Evolving a Creative Workplace: Step 5

Tilling and Experimenting

In this ongoing discussion about growing creative teams organically, I’ve shared how to prepare your organization for successful expansion, how to plant the right elements into the mix, how to “water” for sustainable growth, and then how adding fertilizer can take your group’s motivation to the next level.

Tilling and experimenting follow once everything’s been humming along smoothly for a while. Changing things up can breathe fresh air into a culture, as well as offer lessons about what works and what doesn’t.

Experimenting

An example of this is how we’re currently pursuing a significant new product development company based on some particularly clever ideas that members of our team have come up with. Intuitive Company employees will have a chance to participate and take ownership in this opportunity, and everyone’s pumped about the chance to get involved in something a bit different than what we’ve been doing so far. It’s a concrete way to show how much we value our employees’ creativity. They know they’re not submitting “ideas for improvement” into the ether or failing to even voice their opinions because they figure nothing will come of their efforts. We’ve shown them that we’re listening—and acting upon their best ideas.

 

 

Our staff is constantly influenced by outside knowledge and that influence benefits both their career growth and our company’s offering. When more and more of the staff were requesting to attend industry and technology conferences, we looked to combine their drive for learning with our drive for knowledge sharing. As a response, we introduced the Intuitive Company Conference Program. In the program, the staff earns points towards conference attendance when they publish content to the outside world or bring knowledge back from the outside world into the office. This popular program helps build writing and presentation skills while at the same time injecting new inspiration and experience back into the office environment.

We also turned compensation over a bit this past year when we moved from the expected yearly hire-date-anniversary salary raises to performance-based bonuses. We still provide yearly cost-of-living salary increases, but we made a shift from the basic, “get-your-job-done” raises to more dynamic, “be-proud-of-your-performance” bonuses. Bonuses and profit sharing are now performance-based and the staff is clear on their and our expectations. This experiment has helped to enforce the idea that we’re in a competitive business, and the best performers make the most difference!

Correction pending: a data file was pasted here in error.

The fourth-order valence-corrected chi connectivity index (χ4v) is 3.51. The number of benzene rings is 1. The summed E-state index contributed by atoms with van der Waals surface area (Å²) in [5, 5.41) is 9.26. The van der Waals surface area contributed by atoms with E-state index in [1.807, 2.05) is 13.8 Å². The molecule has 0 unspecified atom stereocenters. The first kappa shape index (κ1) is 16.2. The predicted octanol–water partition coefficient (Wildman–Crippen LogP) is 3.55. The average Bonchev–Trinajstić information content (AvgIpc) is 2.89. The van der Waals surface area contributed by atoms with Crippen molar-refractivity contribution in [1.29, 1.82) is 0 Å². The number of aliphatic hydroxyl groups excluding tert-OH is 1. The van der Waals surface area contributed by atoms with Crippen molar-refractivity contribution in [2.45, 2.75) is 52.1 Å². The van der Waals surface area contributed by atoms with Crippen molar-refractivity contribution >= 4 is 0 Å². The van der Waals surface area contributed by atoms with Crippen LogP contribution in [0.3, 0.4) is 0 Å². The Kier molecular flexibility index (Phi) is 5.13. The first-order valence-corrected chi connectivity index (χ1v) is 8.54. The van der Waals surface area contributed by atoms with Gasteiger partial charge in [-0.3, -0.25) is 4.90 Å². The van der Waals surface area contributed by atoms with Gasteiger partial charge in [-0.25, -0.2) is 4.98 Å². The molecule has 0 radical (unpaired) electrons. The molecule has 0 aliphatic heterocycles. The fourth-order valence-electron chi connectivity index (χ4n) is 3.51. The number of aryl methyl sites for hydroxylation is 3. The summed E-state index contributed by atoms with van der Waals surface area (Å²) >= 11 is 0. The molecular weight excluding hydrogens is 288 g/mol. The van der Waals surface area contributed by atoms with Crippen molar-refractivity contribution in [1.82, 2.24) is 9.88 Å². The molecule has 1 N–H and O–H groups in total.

Lastly, while we still prefer to remain as flat and un-hierarchical as possible, even as we approach 40 employees, we realized that some adjustment was required. We introduced a mentoring system where the more experienced and senior staff are directly responsible for helping bring younger, newer staff on-board and up-to-speed with our methods and procedures. This is really just a small twist on some of our hiring practices discussed earlier in this series–incentives for the staff that finds us new employees.

The biggest piece of advice I have for this step is to simply introduce something new into your environment or work process and see how it goes. It may stick, it may not, but the goal is to learn something about your team and the company’s collective strengths.

I’ll be back soon with Step 6: Observing and Protecting.

Illustration by Ruslan Khaydarov.

Posted in Learning From Others, Workplace and Career | 1 Comment »

1 Comment

  • Robert

    January 16, 2014 at 3:56 pm

    performance based bonuses and compensation in general is notoriously a terrible idea…

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